Polycystic ovary syndrome (PCOS) is a group of symptoms that affects the function of ovaries and ovulation. It also impacts someone’s physical and mental health.
PCOS presents itself through 3 main features: irregular periods, a higher level of androgens, and polycystic ovaries. In order to be diagnosed with PCOS, you need to have at least 2 of these features (not everyone with PCOS will have all 3).
What does PCOS mean?
When your ovaries are getting ready to release an egg, they develop small fluid-filled sacs (follicles) that start to develop an egg for fertilisation. One of these follicles eventually releases the egg (ovulation). In some people with PCOS, follicles don’t fully mature or release an egg, so these follicles remain on their ovaries (usually 10 or more) .
Despite the name, cysts in polycystic ovaries aren’t always present in women and AFAB individuals with PCOS. When they are present, they’re not like the cysts you’d get in other parts of your body. Rather, they’re follicles that never matured and contain an underdeveloped egg.
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It was originally thought that these follicular cysts were the cause of PCOS (rather than a common symptom), and due to the confusion over the name of the condition, the healthcare community has been considering changing the name.
What causes PCOS?
Doctors still haven’t figured out the precise cause of PCOS, but the main theory is that PCOS is caused by a hormone imbalance.
Many people with PCOS have higher levels of testosterone (often referred to as the “male hormone,” but naturally produced by the ovaries as well). They also have higher levels of luteinising hormone (LH), which stimulates ovulation but can have undesired effects if it’s too high, as well as lower levels of sex hormone-binding globulin (SHBG), a protein that binds to testosterone and reduces its effects.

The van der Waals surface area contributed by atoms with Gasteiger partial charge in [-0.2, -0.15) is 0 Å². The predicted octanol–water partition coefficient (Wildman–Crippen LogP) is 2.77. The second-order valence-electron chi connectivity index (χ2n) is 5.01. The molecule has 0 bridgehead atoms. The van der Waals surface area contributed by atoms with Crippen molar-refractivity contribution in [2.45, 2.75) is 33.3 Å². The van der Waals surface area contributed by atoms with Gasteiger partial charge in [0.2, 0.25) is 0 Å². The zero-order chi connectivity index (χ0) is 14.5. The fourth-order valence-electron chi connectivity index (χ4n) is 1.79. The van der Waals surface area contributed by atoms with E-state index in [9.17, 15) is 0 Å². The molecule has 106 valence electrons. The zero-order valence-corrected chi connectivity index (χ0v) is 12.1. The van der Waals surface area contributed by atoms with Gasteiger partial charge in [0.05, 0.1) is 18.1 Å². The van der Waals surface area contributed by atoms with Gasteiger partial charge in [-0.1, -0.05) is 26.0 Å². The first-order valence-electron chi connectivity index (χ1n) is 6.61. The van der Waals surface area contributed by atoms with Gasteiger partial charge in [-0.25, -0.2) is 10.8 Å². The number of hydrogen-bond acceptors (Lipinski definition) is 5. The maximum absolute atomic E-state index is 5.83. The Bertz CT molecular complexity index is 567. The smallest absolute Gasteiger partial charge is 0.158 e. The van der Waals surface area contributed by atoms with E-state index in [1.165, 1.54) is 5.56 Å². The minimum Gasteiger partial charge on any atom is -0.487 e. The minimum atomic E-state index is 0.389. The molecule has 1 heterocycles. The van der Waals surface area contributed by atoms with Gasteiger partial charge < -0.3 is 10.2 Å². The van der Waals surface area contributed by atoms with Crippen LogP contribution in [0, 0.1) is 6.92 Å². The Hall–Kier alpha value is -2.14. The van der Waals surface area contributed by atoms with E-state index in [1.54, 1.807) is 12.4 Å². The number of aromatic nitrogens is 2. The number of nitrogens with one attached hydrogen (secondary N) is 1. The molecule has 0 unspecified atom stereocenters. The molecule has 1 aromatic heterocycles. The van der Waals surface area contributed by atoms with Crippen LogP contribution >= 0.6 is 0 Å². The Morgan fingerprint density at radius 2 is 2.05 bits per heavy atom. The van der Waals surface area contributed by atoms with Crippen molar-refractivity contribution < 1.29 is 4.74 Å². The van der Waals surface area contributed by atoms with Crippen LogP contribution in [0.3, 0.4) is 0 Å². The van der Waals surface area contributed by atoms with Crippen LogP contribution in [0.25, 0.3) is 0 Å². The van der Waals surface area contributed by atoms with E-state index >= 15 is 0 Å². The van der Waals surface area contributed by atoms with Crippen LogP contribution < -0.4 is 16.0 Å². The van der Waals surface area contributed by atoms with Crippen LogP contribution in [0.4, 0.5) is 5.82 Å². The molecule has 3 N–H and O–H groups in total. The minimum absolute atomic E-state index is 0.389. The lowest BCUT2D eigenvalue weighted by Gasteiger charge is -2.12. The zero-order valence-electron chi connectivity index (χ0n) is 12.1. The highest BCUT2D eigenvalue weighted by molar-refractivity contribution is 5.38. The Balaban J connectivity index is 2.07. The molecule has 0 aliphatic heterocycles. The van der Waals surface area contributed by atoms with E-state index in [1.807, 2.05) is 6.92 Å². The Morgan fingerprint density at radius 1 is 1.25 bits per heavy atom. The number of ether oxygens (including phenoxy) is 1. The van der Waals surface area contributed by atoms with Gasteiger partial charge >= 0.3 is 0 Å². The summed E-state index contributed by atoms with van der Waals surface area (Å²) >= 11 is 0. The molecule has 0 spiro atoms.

The exact reason for this hormone imbalance is unknown, but it’s thought to either originate directly from the ovaries (which don’t function properly due to hormone production), or from insulin resistance.
Higher levels of insulin and/or LH can also cause your ovaries to produce more testosterone, which interferes with follicle development and stops normal ovulation.
Is polycystic ovarian syndrome genetic?
PCOS also sometimes runs in families, which suggests that there may be a genetic component to PCOS. However, specific genes associated with PCOS haven’t been discovered yet.
Common symptoms of PCOS
PCOC is a common condition and it’s estimated that around 1 in 10 women and AFAB individuals in the UK have PCOS. Of those, half don’t show any symptoms, which means PCOS is often undiagnosed, making it hard to know precisely how many people suffer from it.
If you do have symptoms of PCOS, they'll typically appear during your late teens or early 20s and include:
- irregular periods or no periods at all (amenorrhea)
- difficulty getting pregnant
- excessive body and facial hair, thinning hair or baldness
- weight gain
PCOS and hair growth
Higher levels of testosterone prevent normal ovulation, causing the formation of follicular cysts and irregular periods, as well as excess body and facial hair.
PCOS and diabetes
You may be familiar with insulin’s role in diabetes, but it plays a role in PCOS as well. Insulin is a hormone produced in the pancreas that regulates blood sugar levels. It helps glucose (sugar) move from the blood to cells, where it’s broken down to produce energy.
High levels of insulin can cause weight gain and excess body fat can in turn produce more insulin, increasing the risk of developing type 2 diabetes as well as higher levels of cholesterol. If someone has insulin resistance, their cells are less receptive to insulin so their body produces more of it to compensate.